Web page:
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14 March 2007
International Bar Association
Dear Mr Ellis,
Thank you for your reply. (see below)
It seems that the IBA cannot be persuaded to change its mind about holding its annual conference in Singapore. As much as I disagree with the decision I recognise that it is your prerogative to choose where you want to stage your conferences.
I am encouraged that you “intend to provide the opportunity, in Singapore rather than remotely, for robust discussions among our large and influential membership and all other delegates and media, on the rule of law as well as on many other aspects of international and cross-border legal practice.”
However, it is unclear whether a session will be specifically put aside to discuss the situation in Singapore. To avoid any misunderstanding, may I propose that:
One, given the seriousness of the abuse of human rights in Singapore, the program on the Rule of Law Day include a session solely dedicated to discussing the situation in the city-state. I note that in your 2006 Annual Conference in Chicago, you had a session entitled Guantanamo Bay – where rights end? where you specifically addressed “interrogation techniques; detention conditions; restrictions on access to lawyers and families; and the exclusion of the detainees from regular judicial and legal processes” of Guantanamo prisoners detained by the US Government. The session also considered “the impact of US Court rulings and the imperatives of national security.” Could a similar session be done on Singapore at the conference in October?
Two, victims of the Singapore Government’s persecution be invited to speak so that your participants can hear first-hand the goings-on that have been occurring in Singapore.
Three, this particular session be open to the Singaporean public as discussions of this nature hardly ever takes place here. This will be a precious public education service for Singaporeans.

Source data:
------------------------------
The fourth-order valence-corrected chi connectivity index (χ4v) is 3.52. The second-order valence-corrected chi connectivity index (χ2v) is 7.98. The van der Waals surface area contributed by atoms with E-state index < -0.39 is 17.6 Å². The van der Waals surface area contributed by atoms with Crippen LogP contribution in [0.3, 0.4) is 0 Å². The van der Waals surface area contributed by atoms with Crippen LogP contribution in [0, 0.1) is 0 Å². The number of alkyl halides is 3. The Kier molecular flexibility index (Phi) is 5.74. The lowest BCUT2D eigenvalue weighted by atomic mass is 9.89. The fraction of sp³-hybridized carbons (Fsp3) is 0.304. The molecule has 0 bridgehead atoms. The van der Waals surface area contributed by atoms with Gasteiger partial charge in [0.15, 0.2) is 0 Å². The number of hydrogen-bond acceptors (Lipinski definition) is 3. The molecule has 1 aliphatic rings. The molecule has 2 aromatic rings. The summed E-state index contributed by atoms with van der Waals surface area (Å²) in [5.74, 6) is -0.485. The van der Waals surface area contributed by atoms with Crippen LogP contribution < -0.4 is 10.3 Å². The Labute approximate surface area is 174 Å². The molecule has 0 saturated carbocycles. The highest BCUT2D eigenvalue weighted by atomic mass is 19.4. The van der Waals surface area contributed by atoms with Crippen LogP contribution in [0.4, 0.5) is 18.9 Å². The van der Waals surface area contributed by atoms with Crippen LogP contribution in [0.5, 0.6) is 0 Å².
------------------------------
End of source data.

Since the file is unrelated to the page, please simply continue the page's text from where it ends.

Four, more than just a discussion on the problems of the rule of law in Singapore may I also suggest that be some time put aside to consider concrete proposals to improve the rule of law situation here.
I hope you will address these four proposals in your next letter.
I also hope that at some point in the lead up to the conference, the IBA will make clear its position vis-à-vis Singapore. Given the preponderance of human rights violations in this country, an unequivocal statement calling on the Singapore Government to respect the rule of law and stop its persecution of dissidents would not be out of place. In this regard, I am reminded of what Desmond Tutu said: “If you are neutral in situations of injustice, you have chosen the side of the oppressor. If an elephant has its foot on the tail of a mouse and you say that you are neutral, the mouse will not appreciate your neutrality.”
I believe that numerous NGOs and friends of the IBA from the international community have urged you to take a stronger stance on this matter. To this end, I repeat my invitation to you to send a fact-finding mission to Singapore to verify all that I have written in my letters. This will certainly help the IBA acquire a comprehensive and in-depth picture of the human rights situation of the country in which it stages its prestigious annual conference. The Internet also contains in ready abundance information that will aid in your research on the matters I have raised.
Lastly, you had requested that your letters to me be displayed more prominently on the SDP website. You are right. In fact, I will do better than that. I will create a section that will display my letters and your replies with equal prominence (see www.singaporedemocrat.org). May we ask that the favour be reciprocated?
Chee Soon Juan
Singapore Democratic Party
IBA’s reply to SDP II
9 March 2007
Dear Dr Chee Soon Juan
On behalf of the IBA Officers, I am writing in response to your letter dated 28, February.
Thank you for your letter. We have read carefully your remarks and appreciate the heartfelt manner in which they were written. We intend to provide the opportunity, in Singapore rather than remotely, for robust discussions among our large and influential membership and all other delegates and media, on the rule of law as well as on many other aspects of international and cross-border legal practice. This will give attendees the opportunity to meet with and absorb the range of Singaporean, and all other views. We believe it would not be right to presume that such delegates would be swayed as one body by any single view they might encounter. The opportunity is for them to network, discuss and debate, and we know from experience the merits of this approach.
Although we understand your urging of us to take a different approach, we ask that you recognize our position. We would also like to request that you publish our earlier detailed letter on your website in the way that you published your own. I am sure we all agree on the proposition that it is good for people to have the opportunity to hear both sides of a debate.
International Bar Association